Arizona Rangers of Globe: Cy Byrne

Cyril “Cy” Byrne (photo from Who’s Who in Arizona, 1913)

When he put on an Arizona Rangers badge in 1907, Cy Byrne was already an experienced peace officer, having served as a Gila County deputy. His pre-Ranger life included fighting a destructive fire and investigating a grisly murder.

Cyril “Cy” Byrne was born in 1871 in Ohio, to an Irish father and a Canadian mother. He came to Globe from Silver City, New Mexico in 1894 or 1896, and found work in the Black Warrior and Old Dominion Mines. He then got a job with the Old Dominion Commercial Company. According to Byrne’s obituary, he was also employed by Inspiration Copper. This wasn’t his only experience with mining; in 1904 he was working some claims around Superior, and in 1906 he was apparently (the Silver Belt spelled his name Byrnes) among the founders of a corporation named the Iron Hill Copper Company.

It wasn’t long before Byrne contributed to his new community. By 1898 he was a member of the Pioneer Hose Company, Globe’s volunteer firefighting unit. In that role, he helped battle a July 2,1901 fire that consumed 25 buildings on Broad Street. “For half an hour the situation was most alarming, as it was realized that should the Middleton and Christy buildings [Middleton’s blacksmith shop and Christy’s carpentry shop] burn, it would be difficult to prevent the spread of the fire across Pinal creek, and then the destruction of the entire business portion of the town would have almost certainly followed,” the Silver Belt reported. But the Pioneer Hose Company “stuck resolutely to their posts . . . and very soon their work began to be effective.” Byrne’s face was blistered as he manned one of their hoses.

Five years later, as a Gila County deputy sheriff, Byrne was on a case dubbed the “worst murder in the history of Globe.” In early November 1906, a miner named Joseph Ludwig was found dead about a mile from town. He was identified through a piece of a bill of sale discovered on his body. After cutting Ludwig’s throat, his killer or killers had partially blown the body up with dynamite. The evening he was found, Deputy Byrne and William Sparks – an Arizona Ranger from 1903 to 1906 – examined the scene by lantern light. The investigation led to the International House on Broad Street, where about two days earlier blood-soaked sheets had been found in Ludwig’s room. The woman running the house cleaned up the mess, but authorities were not notified of the discovery. A witness claimed Ludwig had left his (Ludwig’s) room shortly before, leading to speculation of suicide. A coroner’s jury dismissed that theory, returning a verdict of homicide “by person or persons unknown.” No leads were reported, despite a $350 reward posted by the Sheriff’s Office. “It is possible that [the case] may never be unraveled,” the Silver Belt concluded.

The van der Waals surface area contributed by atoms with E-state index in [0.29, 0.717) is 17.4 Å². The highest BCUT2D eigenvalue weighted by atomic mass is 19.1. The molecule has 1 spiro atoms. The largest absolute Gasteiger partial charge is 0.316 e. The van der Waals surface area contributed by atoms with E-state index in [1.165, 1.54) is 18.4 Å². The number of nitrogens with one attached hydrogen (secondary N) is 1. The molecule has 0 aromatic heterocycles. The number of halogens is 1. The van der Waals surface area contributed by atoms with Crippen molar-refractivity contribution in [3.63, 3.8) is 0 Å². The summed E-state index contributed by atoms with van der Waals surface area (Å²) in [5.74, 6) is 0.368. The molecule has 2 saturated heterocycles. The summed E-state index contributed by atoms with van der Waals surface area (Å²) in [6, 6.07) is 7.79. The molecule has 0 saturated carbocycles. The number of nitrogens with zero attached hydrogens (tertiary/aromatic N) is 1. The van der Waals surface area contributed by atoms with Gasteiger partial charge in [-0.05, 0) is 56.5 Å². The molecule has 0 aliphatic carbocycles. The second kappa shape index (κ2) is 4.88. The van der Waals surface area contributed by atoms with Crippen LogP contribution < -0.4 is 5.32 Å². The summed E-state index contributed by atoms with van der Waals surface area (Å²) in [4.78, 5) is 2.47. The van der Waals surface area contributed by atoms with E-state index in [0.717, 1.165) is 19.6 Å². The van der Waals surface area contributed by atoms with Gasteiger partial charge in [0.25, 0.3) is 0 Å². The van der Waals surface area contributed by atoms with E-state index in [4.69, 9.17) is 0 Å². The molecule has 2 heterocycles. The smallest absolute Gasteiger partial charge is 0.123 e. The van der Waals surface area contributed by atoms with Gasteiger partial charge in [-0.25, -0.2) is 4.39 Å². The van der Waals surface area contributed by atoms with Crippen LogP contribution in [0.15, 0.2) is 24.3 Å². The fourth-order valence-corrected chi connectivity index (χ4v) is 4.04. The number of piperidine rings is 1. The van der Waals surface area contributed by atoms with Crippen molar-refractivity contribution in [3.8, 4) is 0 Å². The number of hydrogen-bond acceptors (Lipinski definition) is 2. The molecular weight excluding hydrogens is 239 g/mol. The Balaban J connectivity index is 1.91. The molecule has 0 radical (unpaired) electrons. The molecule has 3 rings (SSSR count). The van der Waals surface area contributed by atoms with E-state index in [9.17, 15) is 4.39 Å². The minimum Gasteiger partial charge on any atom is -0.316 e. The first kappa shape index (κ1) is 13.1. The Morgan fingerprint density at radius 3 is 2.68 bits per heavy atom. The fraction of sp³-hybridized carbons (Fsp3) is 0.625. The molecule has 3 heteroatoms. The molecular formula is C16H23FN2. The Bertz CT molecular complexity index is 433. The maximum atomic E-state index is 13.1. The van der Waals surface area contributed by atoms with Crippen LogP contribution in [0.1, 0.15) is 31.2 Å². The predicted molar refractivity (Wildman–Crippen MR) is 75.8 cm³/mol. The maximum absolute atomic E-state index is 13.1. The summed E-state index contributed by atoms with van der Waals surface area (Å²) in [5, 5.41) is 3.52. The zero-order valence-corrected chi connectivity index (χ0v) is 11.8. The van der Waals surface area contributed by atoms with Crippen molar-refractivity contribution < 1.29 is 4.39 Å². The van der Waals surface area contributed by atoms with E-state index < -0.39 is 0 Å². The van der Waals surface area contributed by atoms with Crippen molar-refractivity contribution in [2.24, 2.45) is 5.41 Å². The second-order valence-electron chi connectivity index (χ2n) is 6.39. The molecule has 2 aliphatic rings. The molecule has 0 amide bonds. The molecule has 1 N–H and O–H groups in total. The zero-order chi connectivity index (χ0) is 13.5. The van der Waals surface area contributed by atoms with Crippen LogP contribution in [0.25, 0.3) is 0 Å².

Cy Byrne was around 36 years old when he joined the Rangers the following year. His enlistment was noted in the Aug. 11, 1907 Silver Belt: “Cy was a good local officer and should make a creditable record with the rangers.” He served until 1909, the year the Rangers were abolished by the Territorial Legislature, as part of Lieutenant William “Billy” Old’s Northern Detachment. That same year Byrne landed with the U.S. Forest Service, working as a ranger in the Sitgreaves National Forest.

In 1912, following Arizona statehood, Governor George W.P. Hunt chose Byrne to serve on the first State Land Commission, a three-member body created by the legislature that May. The commission’s duties were to assess, evaluate and make recommendations about federal land granted to the new state by Congress; Byrne, an active member of the Arizona Democratic Party, served as its secretary. The commission, which also included chairman Mulford Winsor and William A. Moody, recommended creating a permanent State Land Department. That agency was established in 1915.

Cy Byrne passed away in 1953. Today, along with a few other Arizona Rangers, he is at rest in the old section of Globe Cemetery.